Volunteers from EDS and Weyerhauser prepare donated Microsoft software for shipment to Uruguayan schools. (L-R): Tom Gibson, Angeline Kilby, Karen Wehmann, Don Wehmann, Jon Sorenson, Ron Wehmann, Rick Gartner.
MONTEVIDEO, Uruguay, Sept. 13, 2004 —
— Last week, President Jorge Batlle Ibanez of Uruguay formally accepted a donation of 500 PCs for the country’s schools and learning centers. The donation came from Weyerhaeuser, an international forest products company employing 55,000 people in 18 countries, with additional contributions by Microsoft, Dell, Hewlett-Packard, Office Depot and EDS. At the ceremony, President Batlle was presented with one of the computers, sealed in a box decorated with the signatures of dozens of volunteers who worked on the project.
The donation project began with a commitment made last year by Weyerhaeuser CEO Steve Rogel to President Batlle to send a container load of computers to Uruguay. Weyerhaeuser’s Common Operating Environment project, in which 70 percent of the desktops in the company were replaced, made available a large number of PCs for donation early this year.
Weyerhaeuser approached Microsoft, Dell, Hewlett-Packard, Office Depot, EDS, P & O Nedlloyd and Global Forest Partners for assistance with the project. As a result, the computers shipped to Uruguay were equipped with Microsoft software, including Spanish editions of Microsoft Windows XP, Microsoft Office 2003 and Encarta 2004; Spanish-language keyboards and mice provided by Dell; printers donated by Hewlett-Packard; and printer cartridges supplied by Office Depot. EDS contributed configuration services and support, and various volunteers spent over 1,000 hours configuring and packaging the donated PCs. Global Forest Partners provided financial support, while P & O Nedlloyd donated shipping from the U.S. to Uruguay.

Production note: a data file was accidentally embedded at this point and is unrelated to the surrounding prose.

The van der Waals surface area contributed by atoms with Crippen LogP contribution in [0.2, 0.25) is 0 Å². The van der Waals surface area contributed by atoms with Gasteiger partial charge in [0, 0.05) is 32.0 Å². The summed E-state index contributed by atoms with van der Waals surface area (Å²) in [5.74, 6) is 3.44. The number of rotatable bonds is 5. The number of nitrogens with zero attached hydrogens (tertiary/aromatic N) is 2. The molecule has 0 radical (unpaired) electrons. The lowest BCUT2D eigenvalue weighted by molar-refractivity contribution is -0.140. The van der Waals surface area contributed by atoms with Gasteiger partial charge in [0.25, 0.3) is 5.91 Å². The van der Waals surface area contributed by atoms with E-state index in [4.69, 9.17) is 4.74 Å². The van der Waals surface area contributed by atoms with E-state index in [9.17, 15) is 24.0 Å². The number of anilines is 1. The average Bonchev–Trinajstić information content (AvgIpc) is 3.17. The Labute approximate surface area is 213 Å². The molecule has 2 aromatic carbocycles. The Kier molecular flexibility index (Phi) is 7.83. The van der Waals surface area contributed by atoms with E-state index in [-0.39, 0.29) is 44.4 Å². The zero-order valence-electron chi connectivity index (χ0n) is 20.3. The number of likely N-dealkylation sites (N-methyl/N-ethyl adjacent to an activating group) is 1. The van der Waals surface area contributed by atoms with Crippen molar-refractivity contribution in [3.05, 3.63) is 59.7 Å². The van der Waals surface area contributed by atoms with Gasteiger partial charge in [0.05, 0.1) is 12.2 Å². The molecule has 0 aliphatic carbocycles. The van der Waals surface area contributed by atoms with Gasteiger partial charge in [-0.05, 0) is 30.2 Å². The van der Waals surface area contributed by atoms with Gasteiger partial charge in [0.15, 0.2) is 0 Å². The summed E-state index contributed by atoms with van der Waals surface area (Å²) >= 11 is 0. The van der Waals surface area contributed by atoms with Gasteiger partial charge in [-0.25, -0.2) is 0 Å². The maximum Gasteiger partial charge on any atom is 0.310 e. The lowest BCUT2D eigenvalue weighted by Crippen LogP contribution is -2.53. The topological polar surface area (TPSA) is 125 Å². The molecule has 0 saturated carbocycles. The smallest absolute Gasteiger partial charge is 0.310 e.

“It was rather magical, the way it all came together,” says Graham Vanderhoek, the project coordinator at Weyerhaeuser. “Everyone was very happy to contribute.”
The PCs will be distributed to 106 schools and learning centers that promote high-tech access for young people in the Uruguayan departments of Rivera, Tacuaremb and Paysand. Schools were selected on the basis of such factors as size, access to electricity and security. Over 32,000 children who might not otherwise have access to technology stand to benefit from the donation.
“It was an incredibly rewarding project to be part of,” says Vanderhoek. “It was labor intensive, but being able to collaborate with the various companies, working with the people who participated, and knowing how many children will benefit, made it all worthwhile.”